Musa Ibrahim, the first Bangladeshi to conquer Mt. Everest, who is now on a visit to Australia, writes for Alochonaa.com about his experience of meeting non-residence Bangladeshis. He discusses what impact corruption has had on opportunities in Bangladesh, how leaving home to pursue education, while a difficult choice is the right choice and that by doing so Bangladeshis can actually help make their home a better place.
Part two of Scott Musgrave’s East Asia series focuses on South Korea. Here, the Republic’s views on foreign policy, politics of nationalism and geopolitics are explored. It is found that patterns between the perception of threat, US engagement and domestic unrest and how they correlate to when nationalist sentiments are at their loudest. It is shown that domestic political ambition plays a very important role in the diplomatic relationship with Japan.
In this article, Dr Maggie discusses for Alochonaa the failure of the current education system to educate students for life. It discusses what this failure means for students lives and their futures. Dr Maggie argues for ‘life education’ to become a permanent feature of every curriculum in all schools and universities globally.
Liberalization of the global economy has lead to the increased size of the economy, but also the worsening of income equality. Nevertheless, Bangladesh has made major strides in improving public health and gender equality. This has allowed Bangladesh to become the World Bank’s favorite success story in recent times, as opposed to being relegated to a “basket case” in her early years.
The United Nations General Assembly has proclaimed the Decade 2013-2022 as the International Decade for the Rapprochement of Cultures building on the efforts in the UNESCO General Conference which had called for “the development of a universal global consciousness” based on dialogue and cooperation in a climate of trust and mutual understanding and for a “new humanism for the twenty-first century”. For Alochonaa’s new series on “Rapprochement of Cultures” Dr. Rene Wadlow looks at the creative efforts of individuals who built bridges of understanding over the divides of cultures, social classes, and ethnicity and created a foundation for the New Humanism. In this piece Dr. Wadlow reviews the life of Leopold Sedar Senghor, the former President of Senegal who in Wadlow’s word, “was a poet, a cultural bridge-builder between Africa and Europe, an active world citizen and world federalist.”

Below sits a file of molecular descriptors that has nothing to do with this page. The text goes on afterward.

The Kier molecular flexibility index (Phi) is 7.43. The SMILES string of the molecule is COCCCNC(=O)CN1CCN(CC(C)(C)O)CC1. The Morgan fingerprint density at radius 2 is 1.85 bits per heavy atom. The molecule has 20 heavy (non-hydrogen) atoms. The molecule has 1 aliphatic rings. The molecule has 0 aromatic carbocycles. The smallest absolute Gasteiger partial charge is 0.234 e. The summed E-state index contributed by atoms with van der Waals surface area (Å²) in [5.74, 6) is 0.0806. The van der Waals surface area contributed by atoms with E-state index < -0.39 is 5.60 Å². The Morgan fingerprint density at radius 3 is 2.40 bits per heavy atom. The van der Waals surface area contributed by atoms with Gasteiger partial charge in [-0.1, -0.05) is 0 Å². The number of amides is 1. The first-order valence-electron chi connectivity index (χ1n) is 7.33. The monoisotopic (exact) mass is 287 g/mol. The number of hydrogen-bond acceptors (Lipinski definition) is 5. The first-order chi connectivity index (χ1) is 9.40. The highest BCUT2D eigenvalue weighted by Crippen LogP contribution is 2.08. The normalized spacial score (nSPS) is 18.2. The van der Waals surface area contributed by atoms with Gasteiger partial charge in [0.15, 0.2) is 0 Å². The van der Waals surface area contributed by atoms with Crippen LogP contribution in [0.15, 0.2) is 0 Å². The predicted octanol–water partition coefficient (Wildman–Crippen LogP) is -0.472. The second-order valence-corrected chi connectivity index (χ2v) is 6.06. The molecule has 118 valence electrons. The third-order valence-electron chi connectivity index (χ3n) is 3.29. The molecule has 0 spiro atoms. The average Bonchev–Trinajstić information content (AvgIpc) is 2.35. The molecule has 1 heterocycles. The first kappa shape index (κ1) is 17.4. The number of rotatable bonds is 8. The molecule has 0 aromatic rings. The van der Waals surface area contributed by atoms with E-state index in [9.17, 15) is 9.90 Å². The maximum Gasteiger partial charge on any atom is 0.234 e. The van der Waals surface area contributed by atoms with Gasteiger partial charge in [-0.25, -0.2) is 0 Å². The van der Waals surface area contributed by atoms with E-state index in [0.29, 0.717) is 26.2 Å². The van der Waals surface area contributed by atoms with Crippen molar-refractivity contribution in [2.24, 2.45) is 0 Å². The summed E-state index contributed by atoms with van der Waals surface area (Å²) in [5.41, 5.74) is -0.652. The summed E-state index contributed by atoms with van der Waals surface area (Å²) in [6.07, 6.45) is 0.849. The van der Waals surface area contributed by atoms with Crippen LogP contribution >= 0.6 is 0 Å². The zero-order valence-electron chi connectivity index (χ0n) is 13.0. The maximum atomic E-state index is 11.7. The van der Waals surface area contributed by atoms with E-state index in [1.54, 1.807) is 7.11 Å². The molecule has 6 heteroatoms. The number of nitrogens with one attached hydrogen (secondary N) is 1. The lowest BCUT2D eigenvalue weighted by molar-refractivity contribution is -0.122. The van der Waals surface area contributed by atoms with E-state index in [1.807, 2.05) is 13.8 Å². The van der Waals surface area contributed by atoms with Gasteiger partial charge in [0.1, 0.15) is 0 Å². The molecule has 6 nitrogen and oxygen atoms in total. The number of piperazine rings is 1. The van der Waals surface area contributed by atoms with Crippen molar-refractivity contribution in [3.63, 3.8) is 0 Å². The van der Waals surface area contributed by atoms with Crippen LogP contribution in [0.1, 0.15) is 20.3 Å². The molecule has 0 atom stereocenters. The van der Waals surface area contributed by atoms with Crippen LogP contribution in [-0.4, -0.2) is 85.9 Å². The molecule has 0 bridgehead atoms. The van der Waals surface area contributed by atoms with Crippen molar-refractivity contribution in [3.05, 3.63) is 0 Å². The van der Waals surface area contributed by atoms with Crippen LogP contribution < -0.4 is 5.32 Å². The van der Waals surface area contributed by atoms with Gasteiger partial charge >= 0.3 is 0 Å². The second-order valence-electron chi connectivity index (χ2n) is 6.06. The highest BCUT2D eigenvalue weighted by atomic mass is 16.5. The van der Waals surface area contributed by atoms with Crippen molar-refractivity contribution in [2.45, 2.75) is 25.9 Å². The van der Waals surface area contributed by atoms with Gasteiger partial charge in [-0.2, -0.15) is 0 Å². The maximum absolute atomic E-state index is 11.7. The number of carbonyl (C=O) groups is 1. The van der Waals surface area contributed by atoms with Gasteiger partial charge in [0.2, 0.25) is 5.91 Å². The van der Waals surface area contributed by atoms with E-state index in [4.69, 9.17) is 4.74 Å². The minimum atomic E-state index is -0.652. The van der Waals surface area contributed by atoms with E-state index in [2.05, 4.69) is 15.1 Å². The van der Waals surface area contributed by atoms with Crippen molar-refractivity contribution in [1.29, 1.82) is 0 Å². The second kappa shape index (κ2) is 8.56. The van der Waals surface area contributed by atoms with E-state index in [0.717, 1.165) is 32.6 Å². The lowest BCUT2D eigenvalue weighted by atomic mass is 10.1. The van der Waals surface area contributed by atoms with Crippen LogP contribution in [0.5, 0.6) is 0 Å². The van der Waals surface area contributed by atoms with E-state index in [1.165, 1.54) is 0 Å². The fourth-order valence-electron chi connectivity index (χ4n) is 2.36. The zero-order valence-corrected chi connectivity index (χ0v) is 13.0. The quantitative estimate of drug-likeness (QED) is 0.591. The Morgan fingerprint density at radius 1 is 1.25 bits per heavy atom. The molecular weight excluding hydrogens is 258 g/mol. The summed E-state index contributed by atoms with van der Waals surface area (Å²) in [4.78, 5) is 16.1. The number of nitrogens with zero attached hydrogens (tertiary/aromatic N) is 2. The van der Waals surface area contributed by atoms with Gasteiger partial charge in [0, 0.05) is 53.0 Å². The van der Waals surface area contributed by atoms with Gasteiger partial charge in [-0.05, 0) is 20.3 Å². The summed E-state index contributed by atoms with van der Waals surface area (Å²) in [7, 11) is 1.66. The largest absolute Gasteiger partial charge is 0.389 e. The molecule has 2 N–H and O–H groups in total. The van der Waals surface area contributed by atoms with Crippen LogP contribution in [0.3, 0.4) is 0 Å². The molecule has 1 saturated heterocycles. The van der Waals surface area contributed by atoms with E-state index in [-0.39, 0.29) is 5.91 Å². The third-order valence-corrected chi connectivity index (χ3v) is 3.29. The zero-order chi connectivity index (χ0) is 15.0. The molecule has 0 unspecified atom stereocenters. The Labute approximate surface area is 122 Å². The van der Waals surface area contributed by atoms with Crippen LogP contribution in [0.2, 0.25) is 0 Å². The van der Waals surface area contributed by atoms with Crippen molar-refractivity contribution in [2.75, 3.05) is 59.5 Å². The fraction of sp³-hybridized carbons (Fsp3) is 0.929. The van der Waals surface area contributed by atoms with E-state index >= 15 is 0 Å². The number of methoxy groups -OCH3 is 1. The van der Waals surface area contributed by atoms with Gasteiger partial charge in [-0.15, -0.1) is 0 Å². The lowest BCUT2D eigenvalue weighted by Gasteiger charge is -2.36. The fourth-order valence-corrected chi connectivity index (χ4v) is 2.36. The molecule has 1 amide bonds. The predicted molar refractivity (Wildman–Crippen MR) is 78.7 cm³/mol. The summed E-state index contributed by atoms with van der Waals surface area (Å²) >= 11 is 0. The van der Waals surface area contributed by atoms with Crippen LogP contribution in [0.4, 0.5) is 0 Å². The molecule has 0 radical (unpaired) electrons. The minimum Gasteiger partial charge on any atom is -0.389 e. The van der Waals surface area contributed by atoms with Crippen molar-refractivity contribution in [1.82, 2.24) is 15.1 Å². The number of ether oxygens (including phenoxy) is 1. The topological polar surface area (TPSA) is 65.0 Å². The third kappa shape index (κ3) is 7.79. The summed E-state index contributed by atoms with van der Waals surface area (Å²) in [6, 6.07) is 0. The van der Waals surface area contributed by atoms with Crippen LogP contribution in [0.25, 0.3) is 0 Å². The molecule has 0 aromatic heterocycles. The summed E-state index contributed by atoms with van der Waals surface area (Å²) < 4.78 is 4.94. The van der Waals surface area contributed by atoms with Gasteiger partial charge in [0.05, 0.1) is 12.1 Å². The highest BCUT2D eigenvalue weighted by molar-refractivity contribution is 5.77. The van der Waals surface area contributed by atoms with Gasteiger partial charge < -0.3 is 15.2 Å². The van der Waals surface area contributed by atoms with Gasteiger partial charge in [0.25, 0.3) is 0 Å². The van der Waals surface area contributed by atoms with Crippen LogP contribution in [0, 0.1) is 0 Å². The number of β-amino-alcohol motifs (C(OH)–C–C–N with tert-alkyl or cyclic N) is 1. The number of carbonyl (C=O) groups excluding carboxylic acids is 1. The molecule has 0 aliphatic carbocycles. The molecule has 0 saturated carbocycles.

Contrary to the popular perception, Shafiqur Rahman argues that the Monroe Doctrine, a foreign policy framework pursued by the US president James Monroe, was not an imperialistic proclamation asserting dominance in the near neighbourhood. In his view, it was an anti-colonial and pro-liberty declaration by a newly independent and sympathetic America. A brief look at the doctrine’s history and motivation will be interesting to all international affairs enthusiasts.
Bali Bombing 2002, Tri Hita Karana and the Kuta Karnival: an incredible response to a massive terrorist attack
The tragic Bali Bombing of 2002 caused the death of more than 200 people, injured many more and brought fear and economic hardship to the island paradise. Dr. Ahmedullah finds that the response of the Balinese people to this tragedy was very unusual, perhaps unique when compared to other places that have suffered from terrorism. Rather than adopting an attitude of revenge they chose to celebrate life, a choice which can only be explained by looking at their particular Hindu belief systems which are built on the philosophy of ‘Tri Hita Karana’. This philosophy encourages harmony between different people, between people and nature, and between people and God. How these ideas were applied in dealing with the challenges caused by the Bali Bombing is an imporant lesson for everyone.